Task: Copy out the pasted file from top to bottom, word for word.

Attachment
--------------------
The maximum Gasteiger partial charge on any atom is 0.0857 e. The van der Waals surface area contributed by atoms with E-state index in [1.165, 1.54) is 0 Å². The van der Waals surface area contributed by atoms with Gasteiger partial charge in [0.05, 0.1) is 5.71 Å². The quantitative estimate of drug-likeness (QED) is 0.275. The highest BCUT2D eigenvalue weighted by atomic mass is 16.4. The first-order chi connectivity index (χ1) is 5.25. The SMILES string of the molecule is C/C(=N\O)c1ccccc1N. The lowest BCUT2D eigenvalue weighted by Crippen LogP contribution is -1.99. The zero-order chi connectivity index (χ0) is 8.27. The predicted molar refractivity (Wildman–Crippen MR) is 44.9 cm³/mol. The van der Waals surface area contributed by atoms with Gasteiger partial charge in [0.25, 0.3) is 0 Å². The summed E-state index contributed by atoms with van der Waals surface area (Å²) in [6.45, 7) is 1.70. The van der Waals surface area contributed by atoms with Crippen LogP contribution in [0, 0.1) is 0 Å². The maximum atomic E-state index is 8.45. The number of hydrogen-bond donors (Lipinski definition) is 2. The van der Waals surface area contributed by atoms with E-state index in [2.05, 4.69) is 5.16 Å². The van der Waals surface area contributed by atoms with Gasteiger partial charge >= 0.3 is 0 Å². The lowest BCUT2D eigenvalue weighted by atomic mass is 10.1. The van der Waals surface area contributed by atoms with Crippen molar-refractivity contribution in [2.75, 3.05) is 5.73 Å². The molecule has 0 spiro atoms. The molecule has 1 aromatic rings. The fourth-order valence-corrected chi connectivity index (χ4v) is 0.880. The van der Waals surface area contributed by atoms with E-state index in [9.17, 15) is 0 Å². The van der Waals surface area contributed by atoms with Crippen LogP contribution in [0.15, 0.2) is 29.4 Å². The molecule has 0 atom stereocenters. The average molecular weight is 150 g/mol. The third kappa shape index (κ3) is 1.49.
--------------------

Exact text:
The maximum Gasteiger partial charge on any atom is 0.0857 e. The van der Waals surface area contributed by atoms with E-state index in [1.165, 1.54) is 0 Å². The van der Waals surface area contributed by atoms with Gasteiger partial charge in [0.05, 0.1) is 5.71 Å². The quantitative estimate of drug-likeness (QED) is 0.275. The highest BCUT2D eigenvalue weighted by atomic mass is 16.4. The first-order chi connectivity index (χ1) is 5.25. The SMILES string of the molecule is C/C(=N\O)c1ccccc1N. The lowest BCUT2D eigenvalue weighted by Crippen LogP contribution is -1.99. The zero-order chi connectivity index (χ0) is 8.27. The predicted molar refractivity (Wildman–Crippen MR) is 44.9 cm³/mol. The van der Waals surface area contributed by atoms with Gasteiger partial charge in [0.25, 0.3) is 0 Å². The summed E-state index contributed by atoms with van der Waals surface area (Å²) in [6.45, 7) is 1.70. The van der Waals surface area contributed by atoms with Crippen LogP contribution in [0, 0.1) is 0 Å². The maximum atomic E-state index is 8.45. The number of hydrogen-bond donors (Lipinski definition) is 2. The van der Waals surface area contributed by atoms with E-state index in [2.05, 4.69) is 5.16 Å². The van der Waals surface area contributed by atoms with Gasteiger partial charge >= 0.3 is 0 Å². The lowest BCUT2D eigenvalue weighted by atomic mass is 10.1. The van der Waals surface area contributed by atoms with Crippen molar-refractivity contribution in [2.75, 3.05) is 5.73 Å². The molecule has 0 spiro atoms. The molecule has 1 aromatic rings. The fourth-order valence-corrected chi connectivity index (χ4v) is 0.880. The van der Waals surface area contributed by atoms with E-state index in [9.17, 15) is 0 Å². The van der Waals surface area contributed by atoms with Crippen LogP contribution in [0.15, 0.2) is 29.4 Å². The molecule has 0 atom stereocenters. The average molecular weight is 150 g/mol. The third kappa shape index (κ3) is 1.49.